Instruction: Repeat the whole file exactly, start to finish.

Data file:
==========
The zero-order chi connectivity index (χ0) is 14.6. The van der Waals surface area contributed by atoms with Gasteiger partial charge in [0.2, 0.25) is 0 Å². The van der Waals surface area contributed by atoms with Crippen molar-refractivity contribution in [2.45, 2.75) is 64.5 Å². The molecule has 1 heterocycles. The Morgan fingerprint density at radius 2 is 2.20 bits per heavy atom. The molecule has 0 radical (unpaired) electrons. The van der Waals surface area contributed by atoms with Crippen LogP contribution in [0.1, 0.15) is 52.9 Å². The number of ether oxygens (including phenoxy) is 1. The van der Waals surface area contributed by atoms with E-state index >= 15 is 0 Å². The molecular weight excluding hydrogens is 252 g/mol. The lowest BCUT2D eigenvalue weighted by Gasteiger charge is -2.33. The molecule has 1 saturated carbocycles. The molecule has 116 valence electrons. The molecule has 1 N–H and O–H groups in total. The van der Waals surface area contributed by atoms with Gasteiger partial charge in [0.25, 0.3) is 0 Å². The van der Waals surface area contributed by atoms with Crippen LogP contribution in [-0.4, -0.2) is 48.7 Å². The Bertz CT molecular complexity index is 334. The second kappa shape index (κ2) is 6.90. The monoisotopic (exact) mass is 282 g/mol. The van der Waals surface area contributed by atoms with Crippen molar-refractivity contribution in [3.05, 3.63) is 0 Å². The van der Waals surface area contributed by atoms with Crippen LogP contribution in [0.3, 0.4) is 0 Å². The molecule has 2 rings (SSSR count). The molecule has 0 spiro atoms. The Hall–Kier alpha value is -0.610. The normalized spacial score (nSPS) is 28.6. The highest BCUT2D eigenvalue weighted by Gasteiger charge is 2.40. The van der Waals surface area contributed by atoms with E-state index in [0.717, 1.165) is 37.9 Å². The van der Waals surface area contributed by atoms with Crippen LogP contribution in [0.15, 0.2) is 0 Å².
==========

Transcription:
The zero-order chi connectivity index (χ0) is 14.6. The van der Waals surface area contributed by atoms with Gasteiger partial charge in [0.2, 0.25) is 0 Å². The van der Waals surface area contributed by atoms with Crippen molar-refractivity contribution in [2.45, 2.75) is 64.5 Å². The molecule has 1 heterocycles. The Morgan fingerprint density at radius 2 is 2.20 bits per heavy atom. The molecule has 0 radical (unpaired) electrons. The van der Waals surface area contributed by atoms with Crippen LogP contribution in [0.1, 0.15) is 52.9 Å². The number of ether oxygens (including phenoxy) is 1. The van der Waals surface area contributed by atoms with E-state index >= 15 is 0 Å². The molecular weight excluding hydrogens is 252 g/mol. The lowest BCUT2D eigenvalue weighted by Gasteiger charge is -2.33. The molecule has 1 saturated carbocycles. The molecule has 116 valence electrons. The molecule has 1 N–H and O–H groups in total. The van der Waals surface area contributed by atoms with Gasteiger partial charge in [0.25, 0.3) is 0 Å². The van der Waals surface area contributed by atoms with Crippen LogP contribution in [-0.4, -0.2) is 48.7 Å². The Bertz CT molecular complexity index is 334. The second kappa shape index (κ2) is 6.90. The monoisotopic (exact) mass is 282 g/mol. The van der Waals surface area contributed by atoms with Crippen molar-refractivity contribution in [3.05, 3.63) is 0 Å². The van der Waals surface area contributed by atoms with Crippen LogP contribution in [0.3, 0.4) is 0 Å². The molecule has 2 rings (SSSR count). The molecule has 0 spiro atoms. The Hall–Kier alpha value is -0.610. The normalized spacial score (nSPS) is 28.6. The highest BCUT2D eigenvalue weighted by Gasteiger charge is 2.40. The van der Waals surface area contributed by atoms with E-state index in [0.717, 1.165) is 37.9 Å². The van der Waals surface area contributed by atoms with Crippen LogP contribution in [0.15, 0.2) is 0 Å².